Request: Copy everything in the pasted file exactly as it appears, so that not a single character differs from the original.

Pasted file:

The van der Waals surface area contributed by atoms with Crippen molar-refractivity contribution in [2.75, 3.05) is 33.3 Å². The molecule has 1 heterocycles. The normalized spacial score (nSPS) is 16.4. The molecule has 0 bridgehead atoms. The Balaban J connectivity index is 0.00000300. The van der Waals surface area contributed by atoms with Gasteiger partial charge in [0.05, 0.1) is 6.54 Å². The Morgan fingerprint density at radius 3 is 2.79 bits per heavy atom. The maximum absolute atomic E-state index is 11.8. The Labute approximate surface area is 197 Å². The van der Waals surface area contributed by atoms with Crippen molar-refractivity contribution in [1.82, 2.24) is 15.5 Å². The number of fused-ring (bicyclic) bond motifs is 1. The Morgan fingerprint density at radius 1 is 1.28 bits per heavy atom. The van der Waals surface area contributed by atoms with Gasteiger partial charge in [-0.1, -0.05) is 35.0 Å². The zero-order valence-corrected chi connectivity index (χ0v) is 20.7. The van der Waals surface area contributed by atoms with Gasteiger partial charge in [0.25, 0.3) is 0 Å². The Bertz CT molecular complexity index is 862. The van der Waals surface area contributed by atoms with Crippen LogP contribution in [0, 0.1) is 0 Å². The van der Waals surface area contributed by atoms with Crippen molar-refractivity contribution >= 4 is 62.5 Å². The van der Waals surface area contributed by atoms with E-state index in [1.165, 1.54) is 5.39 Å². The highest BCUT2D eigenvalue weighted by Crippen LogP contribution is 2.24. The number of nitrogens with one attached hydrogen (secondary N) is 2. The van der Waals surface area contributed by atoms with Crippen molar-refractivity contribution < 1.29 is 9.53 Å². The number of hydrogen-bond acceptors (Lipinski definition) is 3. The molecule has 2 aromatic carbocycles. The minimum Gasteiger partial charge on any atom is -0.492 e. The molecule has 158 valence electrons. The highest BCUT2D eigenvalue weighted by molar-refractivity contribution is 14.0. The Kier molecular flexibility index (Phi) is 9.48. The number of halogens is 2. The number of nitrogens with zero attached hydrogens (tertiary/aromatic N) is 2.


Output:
The van der Waals surface area contributed by atoms with Crippen molar-refractivity contribution in [2.75, 3.05) is 33.3 Å². The molecule has 1 heterocycles. The normalized spacial score (nSPS) is 16.4. The molecule has 0 bridgehead atoms. The Balaban J connectivity index is 0.00000300. The van der Waals surface area contributed by atoms with Gasteiger partial charge in [0.05, 0.1) is 6.54 Å². The Morgan fingerprint density at radius 3 is 2.79 bits per heavy atom. The maximum absolute atomic E-state index is 11.8. The Labute approximate surface area is 197 Å². The van der Waals surface area contributed by atoms with Crippen molar-refractivity contribution in [1.82, 2.24) is 15.5 Å². The number of fused-ring (bicyclic) bond motifs is 1. The Morgan fingerprint density at radius 1 is 1.28 bits per heavy atom. The van der Waals surface area contributed by atoms with Gasteiger partial charge in [-0.1, -0.05) is 35.0 Å². The zero-order valence-corrected chi connectivity index (χ0v) is 20.7. The van der Waals surface area contributed by atoms with Gasteiger partial charge in [0.25, 0.3) is 0 Å². The Bertz CT molecular complexity index is 862. The van der Waals surface area contributed by atoms with Crippen LogP contribution in [0, 0.1) is 0 Å². The van der Waals surface area contributed by atoms with Crippen molar-refractivity contribution >= 4 is 62.5 Å². The van der Waals surface area contributed by atoms with E-state index in [1.165, 1.54) is 5.39 Å². The highest BCUT2D eigenvalue weighted by Crippen LogP contribution is 2.24. The number of nitrogens with one attached hydrogen (secondary N) is 2. The van der Waals surface area contributed by atoms with Crippen molar-refractivity contribution < 1.29 is 9.53 Å². The number of hydrogen-bond acceptors (Lipinski definition) is 3. The molecule has 2 aromatic carbocycles. The minimum Gasteiger partial charge on any atom is -0.492 e. The molecule has 158 valence electrons. The highest BCUT2D eigenvalue weighted by molar-refractivity contribution is 14.0. The Kier molecular flexibility index (Phi) is 9.48. The number of halogens is 2. The number of nitrogens with zero attached hydrogens (tertiary/aromatic N) is 2.